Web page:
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Welcome to GREAT

‌***You can download leaflets about cognitive rehabilitation for people with dementia and register to receive information about free guides to cognitive rehabilitation if they become available in the future. You can also download a Guide to Psychosocial Interventions in Early Stages of Dementia from the British Psychological Society website.***

Goal-oriented Cognitive Rehabilitation in Early-stage Alzheimer’s and Related Dementias: Multi-centre Single-blind Randomised Controlled Trial (GREAT)

The GREAT trial (short title: Living Well with Memory Difficulties) is a large multi-centre trial led by Professor Linda Clare, who developed the cognitive rehabilitation approach for people with memory difficulties and led the pilot study. The trial is co-ordinated from the University of Exeter and is taking place in eight areas in England and Wales. The trial will provide definitive evidence about whether goal-oriented cognitive rehabilitation is a clinically-effective and cost-effective intervention for people with early-stage dementia and their family, friends and/or carers.

The study is funded by the Health Technology Assessment Programme of the National Institute for Health Research (HTA reference 11/15/04), as part of the £22 million investment announced by the Government to fund leading-edge research into the cause, care and prevention of dementia.

Participant Recruitment

Recruitment to GREAT ended in March 2016 with an impressive number of 537 participants enrolled in the study. Congratulations and thank you to everyone involved in helping to identify and recruit participants! Read more about recruitment to GREAT in the Participant Recruitment section. 

Why is the GREAT trial important?

There are over 750,000 people with dementia, and this figure is expected to double by 2040. People with dementia experience memory difficulties that can affect activities, relationships and enjoyment of life. As we cannot currently cure or remove memory difficulties, it is important to find out how people with memory difficulties as well as their friends, family and/or carers can live as well as possible despite these difficulties.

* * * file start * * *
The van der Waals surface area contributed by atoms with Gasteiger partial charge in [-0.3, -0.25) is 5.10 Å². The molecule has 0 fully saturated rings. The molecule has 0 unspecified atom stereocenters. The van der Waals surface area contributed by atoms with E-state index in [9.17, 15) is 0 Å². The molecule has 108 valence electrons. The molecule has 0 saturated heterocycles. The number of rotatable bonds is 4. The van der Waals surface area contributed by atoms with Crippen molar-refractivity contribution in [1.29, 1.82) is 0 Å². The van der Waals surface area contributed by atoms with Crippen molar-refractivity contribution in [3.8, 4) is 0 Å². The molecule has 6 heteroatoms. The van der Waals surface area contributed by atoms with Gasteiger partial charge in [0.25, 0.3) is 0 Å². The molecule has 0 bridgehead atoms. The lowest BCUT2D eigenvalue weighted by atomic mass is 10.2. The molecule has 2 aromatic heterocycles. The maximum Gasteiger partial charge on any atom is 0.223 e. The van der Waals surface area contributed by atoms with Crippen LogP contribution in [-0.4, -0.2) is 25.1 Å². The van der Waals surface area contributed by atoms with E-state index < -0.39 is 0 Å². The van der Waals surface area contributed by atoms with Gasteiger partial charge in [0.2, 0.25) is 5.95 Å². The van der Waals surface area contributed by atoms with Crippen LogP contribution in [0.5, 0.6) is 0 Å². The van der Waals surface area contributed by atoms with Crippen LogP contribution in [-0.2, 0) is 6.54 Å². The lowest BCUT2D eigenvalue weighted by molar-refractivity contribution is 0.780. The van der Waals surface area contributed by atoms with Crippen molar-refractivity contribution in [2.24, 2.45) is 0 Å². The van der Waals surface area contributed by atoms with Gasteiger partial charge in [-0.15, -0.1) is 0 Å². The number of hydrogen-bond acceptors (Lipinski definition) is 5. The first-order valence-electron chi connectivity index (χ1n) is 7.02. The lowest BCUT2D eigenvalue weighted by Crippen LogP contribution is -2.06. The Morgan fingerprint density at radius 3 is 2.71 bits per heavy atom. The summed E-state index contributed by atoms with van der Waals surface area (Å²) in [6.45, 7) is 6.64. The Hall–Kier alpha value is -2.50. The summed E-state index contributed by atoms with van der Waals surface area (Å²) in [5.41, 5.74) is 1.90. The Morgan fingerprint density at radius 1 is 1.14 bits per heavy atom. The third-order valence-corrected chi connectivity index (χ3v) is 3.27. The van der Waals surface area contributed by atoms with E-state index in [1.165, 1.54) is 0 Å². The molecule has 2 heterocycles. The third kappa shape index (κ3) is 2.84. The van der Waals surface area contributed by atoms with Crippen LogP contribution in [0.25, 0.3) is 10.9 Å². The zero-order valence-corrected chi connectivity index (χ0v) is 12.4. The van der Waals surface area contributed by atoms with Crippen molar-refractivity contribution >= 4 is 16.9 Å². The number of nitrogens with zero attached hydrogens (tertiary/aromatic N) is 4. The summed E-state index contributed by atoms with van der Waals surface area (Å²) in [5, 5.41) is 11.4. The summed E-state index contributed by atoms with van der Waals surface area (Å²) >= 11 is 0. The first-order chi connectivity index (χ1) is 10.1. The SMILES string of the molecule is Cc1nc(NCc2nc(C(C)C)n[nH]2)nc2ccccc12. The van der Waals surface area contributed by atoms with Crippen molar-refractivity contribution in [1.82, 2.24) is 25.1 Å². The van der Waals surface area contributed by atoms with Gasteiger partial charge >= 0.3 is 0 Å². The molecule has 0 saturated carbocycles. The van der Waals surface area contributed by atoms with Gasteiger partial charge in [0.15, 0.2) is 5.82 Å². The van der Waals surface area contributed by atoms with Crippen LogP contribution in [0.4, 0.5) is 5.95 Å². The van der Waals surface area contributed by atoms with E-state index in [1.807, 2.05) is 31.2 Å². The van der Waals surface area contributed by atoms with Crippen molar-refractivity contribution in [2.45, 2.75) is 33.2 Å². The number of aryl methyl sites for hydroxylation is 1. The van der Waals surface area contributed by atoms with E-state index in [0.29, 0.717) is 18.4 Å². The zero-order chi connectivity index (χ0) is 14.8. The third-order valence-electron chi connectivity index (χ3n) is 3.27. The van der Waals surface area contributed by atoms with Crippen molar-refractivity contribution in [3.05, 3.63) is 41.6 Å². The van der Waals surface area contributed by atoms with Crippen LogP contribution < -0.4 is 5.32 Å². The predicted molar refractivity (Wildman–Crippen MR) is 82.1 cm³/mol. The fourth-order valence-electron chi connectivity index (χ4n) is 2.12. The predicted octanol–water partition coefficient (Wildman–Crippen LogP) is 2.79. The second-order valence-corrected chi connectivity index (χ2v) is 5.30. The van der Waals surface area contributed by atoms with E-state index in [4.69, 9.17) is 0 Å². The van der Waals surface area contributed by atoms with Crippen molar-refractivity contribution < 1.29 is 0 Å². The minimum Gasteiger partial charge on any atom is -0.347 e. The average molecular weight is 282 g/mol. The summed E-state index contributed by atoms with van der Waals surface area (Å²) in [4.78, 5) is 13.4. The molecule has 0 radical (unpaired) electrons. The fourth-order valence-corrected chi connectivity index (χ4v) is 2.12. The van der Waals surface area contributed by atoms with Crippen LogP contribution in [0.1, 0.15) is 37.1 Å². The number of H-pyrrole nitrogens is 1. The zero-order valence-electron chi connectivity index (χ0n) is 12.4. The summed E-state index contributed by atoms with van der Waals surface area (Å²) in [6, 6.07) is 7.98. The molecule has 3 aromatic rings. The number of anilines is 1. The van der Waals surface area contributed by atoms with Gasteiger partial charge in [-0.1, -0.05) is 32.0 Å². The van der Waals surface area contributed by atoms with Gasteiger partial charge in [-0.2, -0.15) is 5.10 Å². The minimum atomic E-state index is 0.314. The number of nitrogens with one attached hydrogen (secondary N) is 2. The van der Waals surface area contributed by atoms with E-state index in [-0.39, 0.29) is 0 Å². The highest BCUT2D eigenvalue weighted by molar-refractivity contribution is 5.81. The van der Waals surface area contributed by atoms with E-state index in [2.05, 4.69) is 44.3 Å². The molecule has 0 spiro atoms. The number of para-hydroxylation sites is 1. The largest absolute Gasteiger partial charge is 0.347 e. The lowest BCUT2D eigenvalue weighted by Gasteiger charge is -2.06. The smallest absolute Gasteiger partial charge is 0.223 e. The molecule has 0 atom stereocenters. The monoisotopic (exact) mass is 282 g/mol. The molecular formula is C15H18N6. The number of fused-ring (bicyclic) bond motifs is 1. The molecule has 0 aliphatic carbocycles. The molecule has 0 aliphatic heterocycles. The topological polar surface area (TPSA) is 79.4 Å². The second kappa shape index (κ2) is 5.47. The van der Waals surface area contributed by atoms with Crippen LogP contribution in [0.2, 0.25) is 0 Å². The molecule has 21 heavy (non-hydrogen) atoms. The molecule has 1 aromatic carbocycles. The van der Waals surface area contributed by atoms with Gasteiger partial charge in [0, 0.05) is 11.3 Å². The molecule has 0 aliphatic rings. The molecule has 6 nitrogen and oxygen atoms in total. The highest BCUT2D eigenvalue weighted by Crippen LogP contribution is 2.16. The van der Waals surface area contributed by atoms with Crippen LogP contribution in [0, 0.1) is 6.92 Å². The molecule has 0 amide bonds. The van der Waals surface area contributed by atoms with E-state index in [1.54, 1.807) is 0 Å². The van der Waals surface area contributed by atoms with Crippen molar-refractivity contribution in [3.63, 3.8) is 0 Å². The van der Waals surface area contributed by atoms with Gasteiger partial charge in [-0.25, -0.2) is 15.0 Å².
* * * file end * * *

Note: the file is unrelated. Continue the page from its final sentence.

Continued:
Early intervention offers the possibility of helping people with early-stage dementia and their carers to manage the impact of the disease on their everyday life and reduce or delay the progression of disability. Providing definitive evidence that cognitive rehabilitation helps people with dementia and their carers to live well with memory difficulties would mean that this intervention can be implemented as part of routine healthcare.

The results of the study will guide practice within the NHS and will be used to help develop the services provided by memory clinics. Towards the end of the trial we will offer training to memory clinic teams so that they can provide this kind of support. We will also develop a self-management guide for people attending memory clinics that they can use at home. We expect the results to be available in 2017.

A detailed description of the project is presented in the Study Protocol section.

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